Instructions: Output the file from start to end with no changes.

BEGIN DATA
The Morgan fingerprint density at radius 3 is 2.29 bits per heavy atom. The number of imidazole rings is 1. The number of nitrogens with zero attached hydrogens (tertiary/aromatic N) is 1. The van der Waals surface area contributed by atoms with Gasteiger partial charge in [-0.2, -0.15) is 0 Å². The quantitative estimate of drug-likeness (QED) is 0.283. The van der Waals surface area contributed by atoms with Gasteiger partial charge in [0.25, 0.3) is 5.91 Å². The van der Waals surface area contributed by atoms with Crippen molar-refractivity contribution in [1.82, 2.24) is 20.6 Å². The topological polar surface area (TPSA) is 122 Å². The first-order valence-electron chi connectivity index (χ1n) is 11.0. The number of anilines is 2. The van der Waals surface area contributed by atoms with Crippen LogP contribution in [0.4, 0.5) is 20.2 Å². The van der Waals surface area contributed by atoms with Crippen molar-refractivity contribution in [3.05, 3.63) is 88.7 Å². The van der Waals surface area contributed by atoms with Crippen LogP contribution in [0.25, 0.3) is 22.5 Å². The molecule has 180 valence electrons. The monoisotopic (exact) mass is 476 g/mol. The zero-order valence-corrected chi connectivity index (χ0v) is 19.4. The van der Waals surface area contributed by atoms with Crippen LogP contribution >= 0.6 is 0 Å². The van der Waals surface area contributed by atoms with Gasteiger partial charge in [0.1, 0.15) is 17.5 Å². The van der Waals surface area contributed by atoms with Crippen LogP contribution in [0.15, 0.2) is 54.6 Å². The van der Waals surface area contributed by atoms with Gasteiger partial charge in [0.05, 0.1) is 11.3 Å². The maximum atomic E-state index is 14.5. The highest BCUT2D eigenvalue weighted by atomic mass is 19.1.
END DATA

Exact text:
The Morgan fingerprint density at radius 3 is 2.29 bits per heavy atom. The number of imidazole rings is 1. The number of nitrogens with zero attached hydrogens (tertiary/aromatic N) is 1. The van der Waals surface area contributed by atoms with Gasteiger partial charge in [-0.2, -0.15) is 0 Å². The quantitative estimate of drug-likeness (QED) is 0.283. The van der Waals surface area contributed by atoms with Gasteiger partial charge in [0.25, 0.3) is 5.91 Å². The van der Waals surface area contributed by atoms with Crippen molar-refractivity contribution in [1.82, 2.24) is 20.6 Å². The topological polar surface area (TPSA) is 122 Å². The first-order valence-electron chi connectivity index (χ1n) is 11.0. The number of anilines is 2. The van der Waals surface area contributed by atoms with Crippen LogP contribution in [0.4, 0.5) is 20.2 Å². The van der Waals surface area contributed by atoms with Crippen molar-refractivity contribution in [3.05, 3.63) is 88.7 Å². The van der Waals surface area contributed by atoms with Crippen LogP contribution in [0.25, 0.3) is 22.5 Å². The molecule has 180 valence electrons. The monoisotopic (exact) mass is 476 g/mol. The zero-order valence-corrected chi connectivity index (χ0v) is 19.4. The van der Waals surface area contributed by atoms with Crippen LogP contribution >= 0.6 is 0 Å². The van der Waals surface area contributed by atoms with Gasteiger partial charge in [0.1, 0.15) is 17.5 Å². The van der Waals surface area contributed by atoms with Crippen LogP contribution in [0.15, 0.2) is 54.6 Å². The van der Waals surface area contributed by atoms with Gasteiger partial charge in [0.05, 0.1) is 11.3 Å². The maximum atomic E-state index is 14.5. The highest BCUT2D eigenvalue weighted by atomic mass is 19.1.